Okay, back to the process. The second set of considerations when embarking on an employer brand development project involves internal alignment. At first you may think, why in the world do I need to have some complete stranger who won’t even display his real picture on his blog explain the importance of stakeholders to me? (I, on the other hand, have been wondering about our inability to account for dark matter and the impact that has on our understanding of the known universe, not to mention my neighbor’s penchant for ‘70s music. I have also been wondering about the benefits of charcoal grills vs. gas grills. Not sure which is more significant yet.)
It comes down to this. Too many project managers sacrifice long-term success for short-term expediency. (Is there another kind of expediency?) Global stakeholders need to be on board from the beginning, with the ability to advise on project objectives, scope, and direction, regardless of where the majority of the funding for the project is coming from. Providing input regarding their market and the particular challenges is one reason to include global colleagues, but downstream acceptance and adaptation of strategy is an even better reason. No one actively engages in a strategy that they don’t believe they had a part in building.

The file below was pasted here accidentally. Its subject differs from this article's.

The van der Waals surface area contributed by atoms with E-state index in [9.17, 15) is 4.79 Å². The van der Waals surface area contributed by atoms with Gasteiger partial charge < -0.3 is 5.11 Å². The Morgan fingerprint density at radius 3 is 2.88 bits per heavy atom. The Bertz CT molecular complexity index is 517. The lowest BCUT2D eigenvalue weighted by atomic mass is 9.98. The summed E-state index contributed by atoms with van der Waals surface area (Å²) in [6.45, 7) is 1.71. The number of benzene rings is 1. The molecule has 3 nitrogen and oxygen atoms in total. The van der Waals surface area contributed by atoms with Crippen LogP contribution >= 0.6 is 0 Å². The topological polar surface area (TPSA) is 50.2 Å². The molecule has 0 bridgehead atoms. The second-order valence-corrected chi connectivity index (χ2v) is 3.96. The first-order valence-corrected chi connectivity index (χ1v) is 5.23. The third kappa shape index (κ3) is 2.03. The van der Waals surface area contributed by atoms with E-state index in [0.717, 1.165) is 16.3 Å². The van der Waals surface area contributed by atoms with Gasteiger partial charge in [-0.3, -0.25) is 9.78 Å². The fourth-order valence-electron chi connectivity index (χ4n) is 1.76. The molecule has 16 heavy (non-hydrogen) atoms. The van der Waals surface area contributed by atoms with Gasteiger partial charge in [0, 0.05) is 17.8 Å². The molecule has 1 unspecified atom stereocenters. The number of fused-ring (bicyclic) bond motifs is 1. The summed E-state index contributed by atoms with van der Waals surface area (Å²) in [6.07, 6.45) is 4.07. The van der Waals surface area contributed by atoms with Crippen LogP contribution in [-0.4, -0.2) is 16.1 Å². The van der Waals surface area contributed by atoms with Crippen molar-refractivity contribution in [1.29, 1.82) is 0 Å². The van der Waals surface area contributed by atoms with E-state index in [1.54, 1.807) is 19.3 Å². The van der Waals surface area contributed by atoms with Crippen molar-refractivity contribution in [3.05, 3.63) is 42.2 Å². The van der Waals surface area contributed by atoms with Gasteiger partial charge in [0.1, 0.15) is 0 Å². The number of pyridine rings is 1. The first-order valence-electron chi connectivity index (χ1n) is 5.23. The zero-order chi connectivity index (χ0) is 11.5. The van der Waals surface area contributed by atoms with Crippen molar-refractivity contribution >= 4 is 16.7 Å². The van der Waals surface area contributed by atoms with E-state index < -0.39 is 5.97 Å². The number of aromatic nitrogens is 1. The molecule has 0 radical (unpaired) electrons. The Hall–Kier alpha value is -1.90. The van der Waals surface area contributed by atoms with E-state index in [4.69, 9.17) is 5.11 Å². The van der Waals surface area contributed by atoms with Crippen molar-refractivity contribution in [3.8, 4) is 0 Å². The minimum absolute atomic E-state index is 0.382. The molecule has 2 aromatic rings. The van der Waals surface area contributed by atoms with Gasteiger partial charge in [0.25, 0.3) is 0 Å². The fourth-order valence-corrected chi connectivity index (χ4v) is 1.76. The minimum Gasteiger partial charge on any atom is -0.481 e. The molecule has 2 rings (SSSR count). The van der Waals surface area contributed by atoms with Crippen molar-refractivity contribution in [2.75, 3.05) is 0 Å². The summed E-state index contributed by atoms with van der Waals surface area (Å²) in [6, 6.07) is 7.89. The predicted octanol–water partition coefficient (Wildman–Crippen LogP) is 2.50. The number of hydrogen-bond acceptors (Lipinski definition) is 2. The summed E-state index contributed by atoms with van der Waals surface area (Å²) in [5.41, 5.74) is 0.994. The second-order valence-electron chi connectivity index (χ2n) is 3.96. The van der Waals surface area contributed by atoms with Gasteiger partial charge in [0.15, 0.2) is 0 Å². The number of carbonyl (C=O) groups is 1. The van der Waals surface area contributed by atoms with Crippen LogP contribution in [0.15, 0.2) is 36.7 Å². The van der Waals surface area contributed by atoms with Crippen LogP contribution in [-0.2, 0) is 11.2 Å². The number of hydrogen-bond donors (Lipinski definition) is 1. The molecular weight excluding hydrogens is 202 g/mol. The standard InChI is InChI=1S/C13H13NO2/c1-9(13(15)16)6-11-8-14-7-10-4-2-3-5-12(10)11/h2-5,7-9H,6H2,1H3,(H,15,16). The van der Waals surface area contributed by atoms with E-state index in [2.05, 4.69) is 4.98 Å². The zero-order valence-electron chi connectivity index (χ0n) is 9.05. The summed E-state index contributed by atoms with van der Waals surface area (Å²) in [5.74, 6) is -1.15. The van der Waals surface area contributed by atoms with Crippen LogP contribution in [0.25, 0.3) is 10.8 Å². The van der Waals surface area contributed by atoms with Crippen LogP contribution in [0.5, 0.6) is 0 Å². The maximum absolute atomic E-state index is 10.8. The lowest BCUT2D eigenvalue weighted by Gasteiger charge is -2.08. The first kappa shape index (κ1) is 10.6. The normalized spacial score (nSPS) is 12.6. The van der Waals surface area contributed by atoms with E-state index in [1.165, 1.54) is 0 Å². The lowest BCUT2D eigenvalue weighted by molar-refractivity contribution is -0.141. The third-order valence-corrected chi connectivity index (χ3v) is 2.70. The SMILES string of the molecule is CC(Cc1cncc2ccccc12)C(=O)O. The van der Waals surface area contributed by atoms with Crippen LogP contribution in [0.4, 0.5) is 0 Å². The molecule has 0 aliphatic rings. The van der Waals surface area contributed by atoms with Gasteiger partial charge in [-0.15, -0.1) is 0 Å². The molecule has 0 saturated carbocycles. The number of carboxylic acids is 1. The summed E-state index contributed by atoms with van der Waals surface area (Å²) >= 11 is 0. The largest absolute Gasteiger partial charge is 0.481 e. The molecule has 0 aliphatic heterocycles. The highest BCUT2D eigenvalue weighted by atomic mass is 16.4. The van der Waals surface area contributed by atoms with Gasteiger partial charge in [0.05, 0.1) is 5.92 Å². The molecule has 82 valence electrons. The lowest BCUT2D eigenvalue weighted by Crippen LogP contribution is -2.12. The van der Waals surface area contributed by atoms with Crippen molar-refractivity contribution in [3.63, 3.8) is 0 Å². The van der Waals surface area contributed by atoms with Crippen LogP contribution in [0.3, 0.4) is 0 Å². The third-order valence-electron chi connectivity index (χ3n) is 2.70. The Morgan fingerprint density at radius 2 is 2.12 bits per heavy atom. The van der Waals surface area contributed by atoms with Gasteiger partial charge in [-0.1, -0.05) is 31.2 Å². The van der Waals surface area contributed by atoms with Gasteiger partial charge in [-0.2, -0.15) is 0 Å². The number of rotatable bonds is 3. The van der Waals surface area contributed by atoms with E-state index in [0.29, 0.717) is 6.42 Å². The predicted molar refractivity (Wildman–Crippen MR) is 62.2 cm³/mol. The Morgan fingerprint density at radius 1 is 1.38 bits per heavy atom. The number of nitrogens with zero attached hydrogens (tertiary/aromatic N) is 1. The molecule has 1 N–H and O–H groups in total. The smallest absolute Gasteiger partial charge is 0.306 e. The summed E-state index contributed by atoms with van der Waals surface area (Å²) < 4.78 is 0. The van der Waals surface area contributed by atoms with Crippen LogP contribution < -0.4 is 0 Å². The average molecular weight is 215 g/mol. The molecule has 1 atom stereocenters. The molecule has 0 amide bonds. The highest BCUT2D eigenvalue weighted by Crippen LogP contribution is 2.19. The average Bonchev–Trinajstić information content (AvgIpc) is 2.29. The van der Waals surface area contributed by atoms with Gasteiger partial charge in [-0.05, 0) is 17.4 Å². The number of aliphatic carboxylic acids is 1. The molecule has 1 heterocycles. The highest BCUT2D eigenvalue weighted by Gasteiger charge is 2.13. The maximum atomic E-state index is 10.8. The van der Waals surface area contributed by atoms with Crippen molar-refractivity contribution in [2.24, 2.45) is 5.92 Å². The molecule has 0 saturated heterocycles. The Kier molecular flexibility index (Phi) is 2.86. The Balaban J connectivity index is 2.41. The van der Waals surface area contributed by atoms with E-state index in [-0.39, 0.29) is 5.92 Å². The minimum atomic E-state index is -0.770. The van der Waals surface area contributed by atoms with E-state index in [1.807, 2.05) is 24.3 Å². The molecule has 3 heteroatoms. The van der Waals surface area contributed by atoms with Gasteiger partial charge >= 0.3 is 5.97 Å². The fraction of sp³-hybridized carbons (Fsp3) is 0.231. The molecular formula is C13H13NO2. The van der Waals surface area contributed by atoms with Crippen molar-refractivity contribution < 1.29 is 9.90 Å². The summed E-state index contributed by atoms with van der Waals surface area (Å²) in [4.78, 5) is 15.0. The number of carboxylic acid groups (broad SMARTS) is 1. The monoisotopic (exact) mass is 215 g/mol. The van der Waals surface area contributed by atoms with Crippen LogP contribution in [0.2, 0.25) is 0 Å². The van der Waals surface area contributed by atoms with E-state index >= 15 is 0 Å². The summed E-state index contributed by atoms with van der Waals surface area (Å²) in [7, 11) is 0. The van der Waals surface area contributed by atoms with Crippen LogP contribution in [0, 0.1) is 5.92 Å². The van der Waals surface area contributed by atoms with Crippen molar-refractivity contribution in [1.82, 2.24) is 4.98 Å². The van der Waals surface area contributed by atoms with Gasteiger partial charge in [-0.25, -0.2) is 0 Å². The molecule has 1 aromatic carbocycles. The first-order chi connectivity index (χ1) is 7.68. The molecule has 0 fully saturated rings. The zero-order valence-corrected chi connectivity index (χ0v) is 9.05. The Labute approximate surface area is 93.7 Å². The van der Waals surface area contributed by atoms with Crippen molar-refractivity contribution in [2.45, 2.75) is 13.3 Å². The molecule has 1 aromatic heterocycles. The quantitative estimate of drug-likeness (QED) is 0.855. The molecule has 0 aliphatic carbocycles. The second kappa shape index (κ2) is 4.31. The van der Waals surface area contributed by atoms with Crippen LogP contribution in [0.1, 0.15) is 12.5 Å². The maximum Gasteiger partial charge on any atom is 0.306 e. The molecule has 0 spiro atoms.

As for corporate stakeholders, it’s very similar, with one distinct exception. Leadership teams, internal communications, marketing, and public relations can be your most important advocates or your greatest critics. And just like your global counterparts, the most important thing is to get them involved in the beginning.
While all of this may seem like it’s adding a high level of complexity to your project even before it begins, it’s nothing compared to the alternative. And actually, nothing is exactly what may transpire if you don’t reach out right from the start – as in no funding, no adoption, and no universal acclaim for your foresight and hard work.